Sunday, June 29, 2008

Morning has broken...

I spent the past week in and around Fredericksburg, Texas at Summer Institute. It is a training program for all Ambleside School teachers. They were long, arduous days filled with taking in information, assimilating it, discussing it. At the end of each session throughout the day, we tried to respond to the material in meaningful ways.

The purpose behind the special teacher training is to help us understand the philosophy behind the Ambleside Schools. There is a strong emphasis on being in relationship with God, His creation, our students, and the text we are using. I had a good mental understanding, but it hadn't penetrated to my heart completely by the end of the week. Until yesterday.

Yesterday morning I woke up early-ish and sat out on the porch of the guesthouse (out on a ranch in the Hill Country) where I stayed at night. I was savoring my first cup of coffee as the sun peered over the horizon. The birds were waking up by ones and twos. The whip-poor-will was recommending castigating poor Will; a cardinal (or a mockingbird) poured out his heart's delight; and some other unseen choristers shared happy chirpings and obbligato descants. There was a trumpet flower vine wrapped around one of the porch columns with a seedpod on it. As the sun kissed the orange flowers, they lit up as if from within. I walked over to examine it closely. There were apparently stationary ants randomly scattered across seedpod and flowers. Suddenly, as if by command, they all moved. I watched this synchronized group ballet several times. Then I sat back down, and continued watching from a distance. An unexpected movement in the tree near the porch caught my eye. As I focused on the movement, I saw it was a wee hummer, who was also deriving nourishment from the trumpet vine flowers. Soon, a second hummer joined the first one. After a few minutes, the two hummers were playing a kind of “tag” chasing each other around the tree branches. Then, a third hummer joined the first two in their diversion.

I was stunned by the beauty of the morning that God had awakened me to see. I realized that these creatures were all in relationship with their Creator, and to varying degrees with one another. Then, it struck me: in waking me early, and suggesting to me that I sit out of doors with my coffee, my Abba taught my heart what I still needed to understand about what it means to live relationally.

How heartrendingly exquisite, even in its brokenness, is the world that God created!

Susan

5 comments:

living stones said...

Susan, thank you for this beautiful reflection. It is lovely and meaningful. It encourages and strengthens me in slowing down, being present and aware--and grateful. Rich blessings on you in living this way and sharing it with your students at Ambleside--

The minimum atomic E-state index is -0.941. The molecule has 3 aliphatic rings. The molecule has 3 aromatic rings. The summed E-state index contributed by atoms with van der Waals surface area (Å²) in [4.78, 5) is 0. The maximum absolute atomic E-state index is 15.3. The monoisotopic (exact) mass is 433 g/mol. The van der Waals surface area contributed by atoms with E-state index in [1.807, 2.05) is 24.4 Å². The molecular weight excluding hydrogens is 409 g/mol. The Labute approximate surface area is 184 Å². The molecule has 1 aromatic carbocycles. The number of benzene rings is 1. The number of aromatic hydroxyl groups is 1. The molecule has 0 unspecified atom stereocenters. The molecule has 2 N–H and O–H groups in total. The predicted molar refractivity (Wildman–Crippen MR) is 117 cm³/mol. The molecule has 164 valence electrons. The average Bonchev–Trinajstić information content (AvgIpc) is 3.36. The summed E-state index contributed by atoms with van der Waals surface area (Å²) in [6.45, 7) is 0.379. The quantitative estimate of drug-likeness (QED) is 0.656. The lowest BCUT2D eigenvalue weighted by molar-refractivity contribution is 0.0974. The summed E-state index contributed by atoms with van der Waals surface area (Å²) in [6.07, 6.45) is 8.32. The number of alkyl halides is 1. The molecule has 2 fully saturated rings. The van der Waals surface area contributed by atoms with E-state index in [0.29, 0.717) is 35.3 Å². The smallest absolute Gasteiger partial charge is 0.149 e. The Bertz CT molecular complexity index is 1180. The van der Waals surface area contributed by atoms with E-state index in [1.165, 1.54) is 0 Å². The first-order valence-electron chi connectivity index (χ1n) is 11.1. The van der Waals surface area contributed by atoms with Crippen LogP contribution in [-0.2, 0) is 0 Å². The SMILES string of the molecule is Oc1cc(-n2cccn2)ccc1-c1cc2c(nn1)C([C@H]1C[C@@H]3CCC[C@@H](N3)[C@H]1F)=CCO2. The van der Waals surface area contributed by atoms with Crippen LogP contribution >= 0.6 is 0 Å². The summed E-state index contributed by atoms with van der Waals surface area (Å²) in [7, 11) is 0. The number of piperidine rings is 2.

--Rickey

living stones said...

Susan, beautifully written. I think "relational living" is one of the big things God is doing now. Knowledge really is a relationship. You don't master a subject or a concept, instead you have a relationship with texts, with authors, and with other people interested in the subject or concept. Have you read _To Know as We Are Know: Education as a Spiritual Journey_ by Parker Palmer? That book is very relevant to what you are talking about in this post and to what we are doing as a community. "Relational living" is largely the point of our community. Thanks for relating. --Paul

Susan Price said...

I haven't read that book, Paul, but it's going on my list! Thanks for telling me about it.

Mark Wills said...

Susan - a beautiful reflection. Thanks for sharing your experience.

Paul - thank you for the response you gave to Susan's post. I like the observation that knowledge is akin to relationship.

Sarah said...

That is a beautiful post, Mom--I loved reading it and hearing about it in different contexts. I loved that your trip that initially was not desirable became such a gift.

I have read Palmer's book on education, and it beautifully relates how knowledge cannot be outside of relationship. I think this is the key to what is so broken about the public school system right now. Students are not entering into relationship with their subjects, with their teachers, and with themselves--instead, the center of the classroom has become "The Test," and how can you be in relationship with something so contrived?

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